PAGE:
SOUTH BEND, Ind. (AP) -Left guard Jim Schaaf best remembers the look on Oklahoma coach Bud Wilkinson's face when Notre Dame scored with 3:50 left to shock the Sooners 7-0 50 years ago.
``The look he had is his mouth opened up and I'd say it was a look of shock. It was a look of, 'What happened?''' Schaaf said.
A year after Oklahoma beat the Irish 40-0 at Notre Dame Stadium, handing the Irish what is still the worst home loss in school history, the Irish rebounded with a shocking upset at Oklahoma on Nov. 16, 1957.
The Fighting Irish were 18-point underdogs that game and the two-time defending national champion Sooners had scored in 123 straight games. The Irish won after Dick Lynch scored on a pitch wide right on fourth-and-3 to end the Sooners' NCAA-record winning streak at 47 games.
Several members of the 1957 team said the thing they remember best about the victory was how quiet the stadium got after Lynch scored.
``The silence was deafening,'' then Irish coach Terry Brennan said last week.
They also recalled how thousands of Sooners fans stayed in the stands long after the game was over.
``After we dressed and came out to leave the stadium, half the stadium was full,'' Schaaf said. ``I think they just couldn't believe it happened. That's a big memory, all those people still there. I remember that very clearly.''
Left end Dick Prendergast said Sooner fans helped inspire the victory.
``When we got down there, there was a lot of graffiti on the walls and signs up saying, 'Don't feel bad, you're going to lose,''' he recalled. ``It really got the team turned up.''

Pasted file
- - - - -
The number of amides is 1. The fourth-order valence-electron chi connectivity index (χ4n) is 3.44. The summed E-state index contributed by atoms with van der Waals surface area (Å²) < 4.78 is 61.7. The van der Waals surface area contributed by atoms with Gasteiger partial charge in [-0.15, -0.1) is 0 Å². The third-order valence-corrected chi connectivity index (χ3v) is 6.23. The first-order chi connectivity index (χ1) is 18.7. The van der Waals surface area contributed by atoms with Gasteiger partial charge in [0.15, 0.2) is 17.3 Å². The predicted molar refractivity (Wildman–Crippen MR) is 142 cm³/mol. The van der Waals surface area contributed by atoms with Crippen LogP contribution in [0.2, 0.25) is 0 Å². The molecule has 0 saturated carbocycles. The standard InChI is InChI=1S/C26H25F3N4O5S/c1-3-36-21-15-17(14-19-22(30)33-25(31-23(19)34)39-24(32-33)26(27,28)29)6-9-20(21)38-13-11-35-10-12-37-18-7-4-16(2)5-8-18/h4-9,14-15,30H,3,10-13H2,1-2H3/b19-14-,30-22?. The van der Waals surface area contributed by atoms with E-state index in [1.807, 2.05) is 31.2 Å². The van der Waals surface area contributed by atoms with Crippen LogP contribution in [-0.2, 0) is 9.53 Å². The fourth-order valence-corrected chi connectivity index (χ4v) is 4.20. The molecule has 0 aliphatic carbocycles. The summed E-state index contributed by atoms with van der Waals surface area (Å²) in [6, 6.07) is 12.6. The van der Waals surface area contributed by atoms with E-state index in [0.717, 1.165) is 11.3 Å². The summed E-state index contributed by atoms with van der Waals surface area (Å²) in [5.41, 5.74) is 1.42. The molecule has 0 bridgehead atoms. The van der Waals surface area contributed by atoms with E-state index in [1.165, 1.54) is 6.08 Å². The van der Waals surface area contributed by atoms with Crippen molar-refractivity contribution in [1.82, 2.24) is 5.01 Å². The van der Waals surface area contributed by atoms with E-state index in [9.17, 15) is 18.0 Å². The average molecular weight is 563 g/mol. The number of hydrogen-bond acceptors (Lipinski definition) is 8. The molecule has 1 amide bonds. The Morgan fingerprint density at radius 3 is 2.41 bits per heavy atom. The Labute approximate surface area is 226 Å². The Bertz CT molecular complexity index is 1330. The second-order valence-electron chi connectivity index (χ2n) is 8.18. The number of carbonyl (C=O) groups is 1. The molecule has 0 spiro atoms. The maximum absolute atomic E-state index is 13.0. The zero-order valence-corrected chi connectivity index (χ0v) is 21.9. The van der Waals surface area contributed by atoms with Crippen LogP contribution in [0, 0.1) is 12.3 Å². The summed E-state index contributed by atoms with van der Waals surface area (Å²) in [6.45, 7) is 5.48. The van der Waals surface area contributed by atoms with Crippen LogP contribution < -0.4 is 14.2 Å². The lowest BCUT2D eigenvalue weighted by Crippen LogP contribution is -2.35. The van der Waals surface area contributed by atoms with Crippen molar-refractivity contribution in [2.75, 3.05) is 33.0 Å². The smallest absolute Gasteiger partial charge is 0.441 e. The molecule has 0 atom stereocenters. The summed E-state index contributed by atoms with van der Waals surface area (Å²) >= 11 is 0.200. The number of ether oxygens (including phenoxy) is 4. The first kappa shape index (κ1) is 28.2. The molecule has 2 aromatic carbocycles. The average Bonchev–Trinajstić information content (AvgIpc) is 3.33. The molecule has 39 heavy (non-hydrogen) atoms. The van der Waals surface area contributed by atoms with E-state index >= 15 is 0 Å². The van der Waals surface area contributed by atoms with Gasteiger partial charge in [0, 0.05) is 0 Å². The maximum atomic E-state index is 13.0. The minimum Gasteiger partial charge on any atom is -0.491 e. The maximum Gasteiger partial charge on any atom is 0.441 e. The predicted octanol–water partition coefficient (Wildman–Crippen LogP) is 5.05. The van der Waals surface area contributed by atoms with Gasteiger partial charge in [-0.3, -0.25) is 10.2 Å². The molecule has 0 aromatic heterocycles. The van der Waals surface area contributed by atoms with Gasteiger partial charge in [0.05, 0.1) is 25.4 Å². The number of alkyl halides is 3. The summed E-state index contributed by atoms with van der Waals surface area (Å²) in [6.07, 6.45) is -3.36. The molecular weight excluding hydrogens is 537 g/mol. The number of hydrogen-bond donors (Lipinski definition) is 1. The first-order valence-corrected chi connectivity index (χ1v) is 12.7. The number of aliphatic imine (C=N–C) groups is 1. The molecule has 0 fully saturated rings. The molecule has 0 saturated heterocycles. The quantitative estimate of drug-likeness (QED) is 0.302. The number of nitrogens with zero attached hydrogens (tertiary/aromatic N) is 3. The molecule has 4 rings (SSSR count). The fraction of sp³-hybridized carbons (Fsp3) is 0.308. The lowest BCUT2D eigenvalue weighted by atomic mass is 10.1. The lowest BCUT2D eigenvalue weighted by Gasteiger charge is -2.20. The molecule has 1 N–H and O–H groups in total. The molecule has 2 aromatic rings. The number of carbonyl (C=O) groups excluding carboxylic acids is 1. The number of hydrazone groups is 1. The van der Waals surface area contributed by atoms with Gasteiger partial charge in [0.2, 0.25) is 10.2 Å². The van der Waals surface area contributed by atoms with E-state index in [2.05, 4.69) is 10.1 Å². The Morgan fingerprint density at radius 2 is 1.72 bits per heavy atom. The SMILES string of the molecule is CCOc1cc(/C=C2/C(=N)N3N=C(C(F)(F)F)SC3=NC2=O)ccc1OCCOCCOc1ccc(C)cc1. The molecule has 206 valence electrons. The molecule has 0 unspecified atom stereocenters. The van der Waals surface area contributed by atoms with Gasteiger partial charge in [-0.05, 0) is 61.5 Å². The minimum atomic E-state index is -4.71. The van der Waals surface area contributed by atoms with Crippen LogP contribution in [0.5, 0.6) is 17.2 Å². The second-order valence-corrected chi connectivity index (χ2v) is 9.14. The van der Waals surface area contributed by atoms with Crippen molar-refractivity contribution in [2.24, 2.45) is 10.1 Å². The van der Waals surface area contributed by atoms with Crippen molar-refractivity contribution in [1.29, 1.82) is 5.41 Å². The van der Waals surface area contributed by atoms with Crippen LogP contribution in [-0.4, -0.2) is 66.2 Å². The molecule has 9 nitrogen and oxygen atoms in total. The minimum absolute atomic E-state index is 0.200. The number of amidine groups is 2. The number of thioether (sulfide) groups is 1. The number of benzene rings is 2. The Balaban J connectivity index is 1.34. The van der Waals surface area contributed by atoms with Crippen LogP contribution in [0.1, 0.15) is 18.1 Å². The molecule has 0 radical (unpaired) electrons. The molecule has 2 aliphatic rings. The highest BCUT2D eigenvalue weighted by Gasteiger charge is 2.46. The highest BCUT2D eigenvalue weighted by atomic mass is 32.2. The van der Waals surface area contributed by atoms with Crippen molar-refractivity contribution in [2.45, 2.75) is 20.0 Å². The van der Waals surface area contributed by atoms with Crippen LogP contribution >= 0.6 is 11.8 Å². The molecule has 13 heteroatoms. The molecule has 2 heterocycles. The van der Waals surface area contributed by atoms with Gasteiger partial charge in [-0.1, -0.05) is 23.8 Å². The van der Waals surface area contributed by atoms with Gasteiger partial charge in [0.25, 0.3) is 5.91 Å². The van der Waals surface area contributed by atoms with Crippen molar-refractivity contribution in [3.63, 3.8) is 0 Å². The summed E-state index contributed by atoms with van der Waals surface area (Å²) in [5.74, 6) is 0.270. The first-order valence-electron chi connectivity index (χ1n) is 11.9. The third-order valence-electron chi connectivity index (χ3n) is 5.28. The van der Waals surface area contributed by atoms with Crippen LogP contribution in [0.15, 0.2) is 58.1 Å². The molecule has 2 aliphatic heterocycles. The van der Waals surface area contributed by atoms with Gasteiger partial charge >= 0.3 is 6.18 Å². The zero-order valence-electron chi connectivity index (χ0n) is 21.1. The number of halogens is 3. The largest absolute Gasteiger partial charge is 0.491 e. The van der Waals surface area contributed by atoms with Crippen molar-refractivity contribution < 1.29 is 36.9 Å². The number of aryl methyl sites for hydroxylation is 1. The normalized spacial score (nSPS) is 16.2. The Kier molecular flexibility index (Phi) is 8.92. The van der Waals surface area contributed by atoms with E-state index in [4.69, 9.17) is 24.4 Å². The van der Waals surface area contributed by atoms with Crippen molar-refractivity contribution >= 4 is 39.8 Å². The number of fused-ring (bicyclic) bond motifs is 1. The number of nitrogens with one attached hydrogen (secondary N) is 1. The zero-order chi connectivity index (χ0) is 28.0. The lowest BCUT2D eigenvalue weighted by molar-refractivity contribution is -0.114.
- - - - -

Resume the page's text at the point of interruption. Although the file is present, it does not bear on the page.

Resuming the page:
Brennan, who is 79, said the Irish were so young when they lost to the Sooners in 1956 that he took some chances that didn't work out. He felt more confident of his team's ability in 1957 so he played the game more conservatively. He also said he got ``lucky.''
``In a game like that, you guess you right,'' he said.
It wasn't all guessing, though. Brennan described Wilkinson as ``predictable.''
``So I thought, 'Here's our shot,''' he said.
Brennan also admits he had assistant coaches signaling in defenses even though it wasn't allowed at the time. He said everyone did it, though, and officials knew it. Players still played both offense and defense in 1957, and the play on defense was key, Brennan said.
``You never play a perfect game, but I don't think the guys made a lot of mistakes,'' he said. ``There were very few, if any, and that was the key.''
The Irish gained confidence early when they stopped the Sooners on the 13-yard line on the opening drive, Prendergast said.
``As the game progressed. They marched down and we made some stops in the red zone and each time we felt stronger and stronger,'' he said.
The Irish held the Sooners to 98 yards rushing and 47 yards passing.
Notre Dame drove 80 yards for the game-winning score. Brennan said he never thought about attempting a field goal on fourth-and-3.
``Because we felt we could score. If you kick the field goal, they could still get you 7-3,'' he said.
When the Irish returned to South Bend there were thousands of waiting.
``The students were going bananas. It was a long night, but it was a fun night,'' Brennan said.
Members of the team say they still talk about the game regularly.
``It seems like a long, long time ago, yet it's something you never forget,'' Schaaf said. ``So you remember it and think about it from time to time.''

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